“There is no way you’re going to change THAT!”

“There is no way you’re going to change that ! It’s been going on for years,” a senior official told me early last year. “ That” was the giving away of grants and loans to well-connected businesses - with few strings attached. It has been going on for years!

Thanks to the hard work of the Legislative Audit Bureau, many details of the state’s failures were made public in an audit. Thanks to the efforts of a bipartisan working group, the old way of doing business can be a thing of the past.

Last week, the Assembly Committee on Jobs and the Economy and the Senate Committee on Economic Development held a joint public hearing. The two committee chairs, Senator Julie Lassa (D – Stevens Point) and Representative Pat Strachota (R – West Bend) brought forward two bills that will change the way businesses receive help from state taxpayers.

No longer will Western Wisconsin businesses wonder what happened to money the state allocated for business development. The details of every program and every business helped will appear on the internet – just like Minnesota and Illinois do now.

All businesses applying for help will be held to the same standards. Like any good business manager does, the state will require goals, benchmarks and evaluation – to make sure the business accomplished what was promised and the people’s dollars were wisely invested.

It seems simple – fund what works and don’t fund what is not working. But the simple truth is the state had no idea if dollars were wisely invested. For example, the audit showed that:

While helping small business is an important priority, the auditors could not determine the size of the companies in more than half of the awards.

Auditors could not identify the type of business in more than a third of the awards. 

For over $2 million worth of grants and loans, the auditors could not identify in what counties the dollars were spent.

Eight counties – accounting for 21% of all loans to economically distressed counties - met NONE of the criteria for an economically distressed county.

Only ten businesses received 22% of the total amount of grants and loans. While SMALL businesses – which accounts for 70% of all business in our state – received only 29% of the state’s economic development grants and loans.

The audit indicated major problems with a lack of data related to the effectiveness of economic development programs.  The state did not know if those awarded planning grants actually launched their businesses; whether the businesses created expected jobs; or whether the new business development zone actually helped create new businesses.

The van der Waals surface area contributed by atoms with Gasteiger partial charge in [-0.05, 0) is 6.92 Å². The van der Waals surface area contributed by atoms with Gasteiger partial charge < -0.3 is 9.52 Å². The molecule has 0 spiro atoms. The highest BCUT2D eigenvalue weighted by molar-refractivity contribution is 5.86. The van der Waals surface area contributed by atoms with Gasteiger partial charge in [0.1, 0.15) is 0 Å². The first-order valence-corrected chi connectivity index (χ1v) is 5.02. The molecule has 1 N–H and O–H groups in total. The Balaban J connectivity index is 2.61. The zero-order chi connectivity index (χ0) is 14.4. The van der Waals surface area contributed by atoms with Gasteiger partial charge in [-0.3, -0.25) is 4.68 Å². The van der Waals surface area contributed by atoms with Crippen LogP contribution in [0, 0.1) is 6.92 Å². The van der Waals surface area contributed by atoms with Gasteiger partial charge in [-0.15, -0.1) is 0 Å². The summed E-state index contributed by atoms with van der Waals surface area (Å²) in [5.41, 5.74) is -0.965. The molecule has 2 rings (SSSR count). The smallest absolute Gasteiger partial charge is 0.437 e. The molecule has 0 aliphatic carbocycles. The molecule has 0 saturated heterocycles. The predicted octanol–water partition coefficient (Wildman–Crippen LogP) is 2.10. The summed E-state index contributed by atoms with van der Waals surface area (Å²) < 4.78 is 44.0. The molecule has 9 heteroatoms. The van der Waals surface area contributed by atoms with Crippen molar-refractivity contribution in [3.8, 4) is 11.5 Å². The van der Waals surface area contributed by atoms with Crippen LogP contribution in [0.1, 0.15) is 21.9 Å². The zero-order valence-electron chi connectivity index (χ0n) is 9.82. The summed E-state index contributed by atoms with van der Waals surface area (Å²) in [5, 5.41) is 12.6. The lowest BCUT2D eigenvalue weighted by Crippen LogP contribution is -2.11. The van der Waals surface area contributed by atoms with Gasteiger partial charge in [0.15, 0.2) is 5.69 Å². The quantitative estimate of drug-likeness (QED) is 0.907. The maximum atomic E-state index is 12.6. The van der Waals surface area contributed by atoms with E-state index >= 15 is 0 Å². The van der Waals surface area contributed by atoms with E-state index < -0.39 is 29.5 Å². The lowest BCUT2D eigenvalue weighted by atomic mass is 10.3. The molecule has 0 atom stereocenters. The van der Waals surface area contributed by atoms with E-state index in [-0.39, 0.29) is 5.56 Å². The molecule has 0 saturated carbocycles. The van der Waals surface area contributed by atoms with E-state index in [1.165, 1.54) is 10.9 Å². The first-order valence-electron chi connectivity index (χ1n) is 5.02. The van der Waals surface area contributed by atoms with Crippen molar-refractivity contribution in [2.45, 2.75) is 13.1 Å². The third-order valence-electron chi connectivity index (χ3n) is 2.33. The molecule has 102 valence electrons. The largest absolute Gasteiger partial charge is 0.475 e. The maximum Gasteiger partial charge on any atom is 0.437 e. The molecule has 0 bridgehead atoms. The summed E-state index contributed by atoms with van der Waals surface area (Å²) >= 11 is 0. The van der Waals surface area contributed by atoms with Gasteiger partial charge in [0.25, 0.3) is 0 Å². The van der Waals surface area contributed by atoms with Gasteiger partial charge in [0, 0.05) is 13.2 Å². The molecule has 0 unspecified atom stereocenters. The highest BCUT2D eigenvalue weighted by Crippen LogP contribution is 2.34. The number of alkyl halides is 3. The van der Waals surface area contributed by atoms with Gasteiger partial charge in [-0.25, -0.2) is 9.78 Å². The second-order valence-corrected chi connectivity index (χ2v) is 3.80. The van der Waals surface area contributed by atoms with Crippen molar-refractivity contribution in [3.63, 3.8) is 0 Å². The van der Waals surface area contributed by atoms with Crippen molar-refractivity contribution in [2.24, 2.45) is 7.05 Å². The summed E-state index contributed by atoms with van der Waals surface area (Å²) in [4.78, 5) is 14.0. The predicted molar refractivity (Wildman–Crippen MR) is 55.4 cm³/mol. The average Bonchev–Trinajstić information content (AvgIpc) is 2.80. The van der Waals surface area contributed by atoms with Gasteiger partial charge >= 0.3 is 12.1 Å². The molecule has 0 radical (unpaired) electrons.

Our state dollars are very short and the list of needs very long.  The state provides vital services to its people and, yet when resources are tight, the tendency is to cut services across the board. By wisely investing in state services and tracking effectiveness of programs, we can target dollars to those programs that are most effective.  

We can only know what works if we collect the information to determine our success or failure. This bill provides the Legislature with information for a comprehensive evaluation of state investment in economic development programs.

Credit goes to Representative Sue Jeskewitz (R – Menomonee Falls) and Senator Jim Sullivan (D - Wauwatosa), the co-chairs of the Audit Committee.  They worked with five other legislators, including myself, and staff, including the Department of Commerce for nearly a year to solve these problems.

Working with the group has indeed been a pleasure. In my first year of service as Senator, I can think of no better example of Republicans, Democrats; Representatives, Senators and women and men coming together to solve a problem for the people of our state. This is indeed our sacred obligation.

Setting standards for programs to grow businesses is not a hot topic. The hearing was quiet and deliberative – as were the long hours spent with the working group. Change happened slowly. But it did happen. And the change will make a big difference in how wisely the state’s money is invested. Sometimes big changes happen quietly. With a hard working group of people doing what people elected them to do.